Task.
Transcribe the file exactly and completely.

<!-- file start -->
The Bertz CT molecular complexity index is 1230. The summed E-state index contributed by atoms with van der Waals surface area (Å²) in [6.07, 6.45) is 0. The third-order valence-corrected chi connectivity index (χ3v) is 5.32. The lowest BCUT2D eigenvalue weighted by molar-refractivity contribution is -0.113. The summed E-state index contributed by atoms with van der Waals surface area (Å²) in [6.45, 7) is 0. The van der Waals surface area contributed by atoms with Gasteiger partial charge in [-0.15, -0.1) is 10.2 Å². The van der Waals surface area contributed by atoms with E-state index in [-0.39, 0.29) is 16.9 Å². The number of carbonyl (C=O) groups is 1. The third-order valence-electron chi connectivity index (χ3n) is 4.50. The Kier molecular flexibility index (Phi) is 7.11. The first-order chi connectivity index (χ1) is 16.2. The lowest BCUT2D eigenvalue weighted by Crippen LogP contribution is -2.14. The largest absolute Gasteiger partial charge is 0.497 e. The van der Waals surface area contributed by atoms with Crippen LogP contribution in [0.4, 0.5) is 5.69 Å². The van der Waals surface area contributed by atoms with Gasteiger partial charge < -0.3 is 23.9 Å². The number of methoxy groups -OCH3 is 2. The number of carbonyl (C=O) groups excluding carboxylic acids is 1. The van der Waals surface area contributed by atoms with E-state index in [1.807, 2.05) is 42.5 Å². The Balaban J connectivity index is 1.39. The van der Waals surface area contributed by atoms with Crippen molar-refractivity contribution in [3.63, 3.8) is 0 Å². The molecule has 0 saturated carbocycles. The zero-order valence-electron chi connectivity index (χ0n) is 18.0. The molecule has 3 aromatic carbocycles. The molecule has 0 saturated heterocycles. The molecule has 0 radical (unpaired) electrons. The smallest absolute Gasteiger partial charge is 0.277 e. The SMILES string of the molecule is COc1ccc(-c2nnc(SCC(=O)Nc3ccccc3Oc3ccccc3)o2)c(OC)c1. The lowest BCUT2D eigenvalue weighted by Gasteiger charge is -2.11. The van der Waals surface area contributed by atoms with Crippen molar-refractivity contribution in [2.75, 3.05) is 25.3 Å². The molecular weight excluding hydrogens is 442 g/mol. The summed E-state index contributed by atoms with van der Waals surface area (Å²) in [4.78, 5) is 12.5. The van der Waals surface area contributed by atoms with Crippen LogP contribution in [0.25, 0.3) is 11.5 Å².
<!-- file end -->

The Bertz CT molecular complexity index is 1230. The summed E-state index contributed by atoms with van der Waals surface area (Å²) in [6.07, 6.45) is 0. The third-order valence-corrected chi connectivity index (χ3v) is 5.32. The lowest BCUT2D eigenvalue weighted by molar-refractivity contribution is -0.113. The summed E-state index contributed by atoms with van der Waals surface area (Å²) in [6.45, 7) is 0. The van der Waals surface area contributed by atoms with Gasteiger partial charge in [-0.15, -0.1) is 10.2 Å². The van der Waals surface area contributed by atoms with E-state index in [-0.39, 0.29) is 16.9 Å². The number of carbonyl (C=O) groups is 1. The third-order valence-electron chi connectivity index (χ3n) is 4.50. The Kier molecular flexibility index (Phi) is 7.11. The first-order chi connectivity index (χ1) is 16.2. The lowest BCUT2D eigenvalue weighted by Crippen LogP contribution is -2.14. The largest absolute Gasteiger partial charge is 0.497 e. The van der Waals surface area contributed by atoms with Crippen LogP contribution in [0.4, 0.5) is 5.69 Å². The van der Waals surface area contributed by atoms with Gasteiger partial charge < -0.3 is 23.9 Å². The number of methoxy groups -OCH3 is 2. The number of carbonyl (C=O) groups excluding carboxylic acids is 1. The van der Waals surface area contributed by atoms with E-state index in [1.807, 2.05) is 42.5 Å². The Balaban J connectivity index is 1.39. The van der Waals surface area contributed by atoms with Crippen molar-refractivity contribution in [3.63, 3.8) is 0 Å². The molecule has 0 saturated carbocycles. The zero-order valence-electron chi connectivity index (χ0n) is 18.0. The molecule has 3 aromatic carbocycles. The molecule has 0 saturated heterocycles. The molecule has 0 radical (unpaired) electrons. The smallest absolute Gasteiger partial charge is 0.277 e. The SMILES string of the molecule is COc1ccc(-c2nnc(SCC(=O)Nc3ccccc3Oc3ccccc3)o2)c(OC)c1. The lowest BCUT2D eigenvalue weighted by Gasteiger charge is -2.11. The van der Waals surface area contributed by atoms with Crippen molar-refractivity contribution in [2.75, 3.05) is 25.3 Å². The molecular weight excluding hydrogens is 442 g/mol. The summed E-state index contributed by atoms with van der Waals surface area (Å²) in [4.78, 5) is 12.5. The van der Waals surface area contributed by atoms with Crippen LogP contribution in [0.25, 0.3) is 11.5 Å².